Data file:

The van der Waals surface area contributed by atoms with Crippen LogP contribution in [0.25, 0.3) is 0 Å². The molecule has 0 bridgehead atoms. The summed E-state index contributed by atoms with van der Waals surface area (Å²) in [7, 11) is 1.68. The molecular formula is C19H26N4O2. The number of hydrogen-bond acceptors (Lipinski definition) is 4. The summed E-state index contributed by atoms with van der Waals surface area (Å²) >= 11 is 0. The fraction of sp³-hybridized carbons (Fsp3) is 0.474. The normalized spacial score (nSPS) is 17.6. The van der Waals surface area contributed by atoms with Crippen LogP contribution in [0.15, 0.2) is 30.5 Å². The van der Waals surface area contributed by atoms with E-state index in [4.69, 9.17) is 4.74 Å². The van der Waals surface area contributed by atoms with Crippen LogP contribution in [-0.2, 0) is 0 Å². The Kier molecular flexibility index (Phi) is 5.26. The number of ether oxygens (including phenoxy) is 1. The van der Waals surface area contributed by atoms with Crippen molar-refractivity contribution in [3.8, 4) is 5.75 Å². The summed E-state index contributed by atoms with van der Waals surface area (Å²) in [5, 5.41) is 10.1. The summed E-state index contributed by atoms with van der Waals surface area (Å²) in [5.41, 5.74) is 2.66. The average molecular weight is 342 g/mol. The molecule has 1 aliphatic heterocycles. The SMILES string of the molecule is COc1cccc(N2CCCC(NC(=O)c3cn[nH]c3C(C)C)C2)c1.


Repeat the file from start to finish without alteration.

The van der Waals surface area contributed by atoms with Crippen LogP contribution in [0.25, 0.3) is 0 Å². The molecule has 0 bridgehead atoms. The summed E-state index contributed by atoms with van der Waals surface area (Å²) in [7, 11) is 1.68. The molecular formula is C19H26N4O2. The number of hydrogen-bond acceptors (Lipinski definition) is 4. The summed E-state index contributed by atoms with van der Waals surface area (Å²) >= 11 is 0. The fraction of sp³-hybridized carbons (Fsp3) is 0.474. The normalized spacial score (nSPS) is 17.6. The van der Waals surface area contributed by atoms with Crippen LogP contribution in [0.15, 0.2) is 30.5 Å². The van der Waals surface area contributed by atoms with E-state index in [4.69, 9.17) is 4.74 Å². The van der Waals surface area contributed by atoms with Crippen LogP contribution in [-0.2, 0) is 0 Å². The Kier molecular flexibility index (Phi) is 5.26. The number of ether oxygens (including phenoxy) is 1. The van der Waals surface area contributed by atoms with Crippen molar-refractivity contribution in [3.8, 4) is 5.75 Å². The summed E-state index contributed by atoms with van der Waals surface area (Å²) in [5, 5.41) is 10.1. The summed E-state index contributed by atoms with van der Waals surface area (Å²) in [5.41, 5.74) is 2.66. The average molecular weight is 342 g/mol. The molecule has 1 aliphatic heterocycles. The SMILES string of the molecule is COc1cccc(N2CCCC(NC(=O)c3cn[nH]c3C(C)C)C2)c1.